Further drama ensued in the run down into Doohan Corner for the first time when four drivers found themselves alongside each other, two of those being Andrew Girvan (Torana) and Tasmania’s Darren Pearce (Camaro). In the following melee Girvan suffered a hefty whack in the driver’s door, ruling him out for the weekend. Pearce also received some damage but was able to continue. Once racing resumed the two ’69 Camaros again broke away as Allan locked horns with Taite in a close dice, as did the ’64 Falcon Sprint of Marty White and the 289 Mustang of Harry Bargwanna.
Torana racer Mark Brewster harassed Island debutant Graham Wrobel (Mustang) as Gabriel Digenis put many a larger-engined car to shame by hurling his 2-litre BMW 2002 up to 18th place. Stubber took another untroubled win from De Paoli with Taite making it an all Camaro podium after just holding on in front of Allan. Walton was next then Daniel Van Stokrom (Torana), Andrew Lane (Mustang) and Mewett.
Race Four, Sunday afternoon
Fuel tanks were brimmed in anticipation of the extra required for the 11-lapper which unusually for Historic Touring Cars would also feature a rolling start.
The huge grid did look impressive as it thundered down towards Bass Strait though some drivers further back could have been a little closer to the car in front. (Watch a few NASCAR races guys!)
Queenslander Brian Wood briefly exited his XY Falcon into the kitty litter at Southern Loop before re-joining, triggering a short lived Safety Car period. When the green flags came out Stubber wasted little time in building a gap to the following De Paoli – who suddenly appeared in pit lane thanks to gearbox dramas in his Hugger Orange Camaro.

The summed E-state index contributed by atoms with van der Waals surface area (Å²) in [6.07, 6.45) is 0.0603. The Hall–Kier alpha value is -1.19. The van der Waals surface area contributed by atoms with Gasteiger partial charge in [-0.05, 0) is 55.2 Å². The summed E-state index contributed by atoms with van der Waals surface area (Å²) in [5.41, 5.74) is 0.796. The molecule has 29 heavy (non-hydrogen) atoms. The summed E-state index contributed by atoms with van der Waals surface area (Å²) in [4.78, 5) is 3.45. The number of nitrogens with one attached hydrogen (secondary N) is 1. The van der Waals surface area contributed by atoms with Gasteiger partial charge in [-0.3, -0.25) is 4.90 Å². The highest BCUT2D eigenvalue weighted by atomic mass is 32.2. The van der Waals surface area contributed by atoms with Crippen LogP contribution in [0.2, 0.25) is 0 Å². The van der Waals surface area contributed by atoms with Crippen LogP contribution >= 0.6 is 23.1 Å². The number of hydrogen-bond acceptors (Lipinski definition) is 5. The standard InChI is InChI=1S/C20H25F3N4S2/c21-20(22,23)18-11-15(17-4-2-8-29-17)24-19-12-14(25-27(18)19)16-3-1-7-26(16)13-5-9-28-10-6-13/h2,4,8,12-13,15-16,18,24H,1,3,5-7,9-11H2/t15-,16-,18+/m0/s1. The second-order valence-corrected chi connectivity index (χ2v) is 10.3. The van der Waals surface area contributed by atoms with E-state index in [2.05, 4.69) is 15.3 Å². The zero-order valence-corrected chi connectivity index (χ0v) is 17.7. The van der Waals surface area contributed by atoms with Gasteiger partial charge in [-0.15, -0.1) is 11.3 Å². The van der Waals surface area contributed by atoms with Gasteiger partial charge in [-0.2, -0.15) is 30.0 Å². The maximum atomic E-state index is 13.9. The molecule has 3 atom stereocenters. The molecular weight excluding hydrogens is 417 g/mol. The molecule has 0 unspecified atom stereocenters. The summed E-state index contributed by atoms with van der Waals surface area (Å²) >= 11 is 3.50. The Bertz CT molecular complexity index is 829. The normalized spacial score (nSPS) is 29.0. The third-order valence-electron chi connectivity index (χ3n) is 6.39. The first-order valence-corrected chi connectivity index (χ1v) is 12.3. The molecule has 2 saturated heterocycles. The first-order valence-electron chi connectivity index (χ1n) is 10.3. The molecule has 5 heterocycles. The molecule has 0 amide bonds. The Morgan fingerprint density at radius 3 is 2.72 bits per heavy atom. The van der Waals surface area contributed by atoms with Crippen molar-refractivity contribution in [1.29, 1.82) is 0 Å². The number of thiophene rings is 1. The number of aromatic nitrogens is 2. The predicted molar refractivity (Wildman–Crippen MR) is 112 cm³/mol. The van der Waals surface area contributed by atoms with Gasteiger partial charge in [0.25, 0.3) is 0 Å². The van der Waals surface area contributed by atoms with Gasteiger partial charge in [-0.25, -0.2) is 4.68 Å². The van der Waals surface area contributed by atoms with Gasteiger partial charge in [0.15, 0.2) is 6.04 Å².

The Safety Car came out again after Phil Shepherd dropped his EH into the sand trap exiting turn 11. Racing soon resumed with Taite and Lane (the proprietor of Hogs Breath Traralgon who gets faster every meeting) engaged in a close battle in the top half dozen.
Further back, oldies danced a quickstep with the S Series Valiant of Ben Dahlstrom and the FWD Citroen of Michael Stupka toe to toe. The two snappy BMWs went out in sympathy, Digenis snapping a half shaft and losing a wheel at MG corner and Rob Van Stokrom snapping a rocker and pulling in. Lady racer Helen Lindner was having a happier time in her Mini, lowering her lap times as she competed in her first proper meeting in nearly eight years.
Meanwhile at the business end Ian Mewett wrestled fourth place off Taite before the sleek blue Stang locked up a diff and spat a tailshaft, spearing off dramatically at the Turn 4 Honda hairpin.
With a handy lead Stubber began his now traditional wowing of the big crowd on to the front straight, hooking the Camaro into some huge drifts, showing the skills developed racing Late Model Speedway in the USA for three months of the year – catch it on YouTube!
The Mustangs of Craig Allan and Adam Walton filled the podium, the latter earning the coveted Makulu Vehicle Storage Driver of the Meeting award for consistent effort at the pointy end and a huge 11-second improvement in lap times over 2019…
Fellow NSW man Andrew Taite was next then local David Tessari in the Monaro and category legend John Mann (Camaro) in his best result for the weekend, just ahead of Andrew Lane’s Mustang. Rounding out the top ten was Qld’s Marty White who also clinched the Nb class for pre ’65 cars.
The big field had shrunk a bit in the 11-lapper as some of the old cars, giving their all, had wilted under the strain. The meeting was a huge effort by all, from the organisers down to the competing teams and drivers.
But the spirit of historic touring cars was never better demonstrated than by the heart-warming sight of Mini legend Ted Brewster, 85 next month, finishing in 17th place ahead of… his son Mark in a Torana. Bragging rights to the grandkids!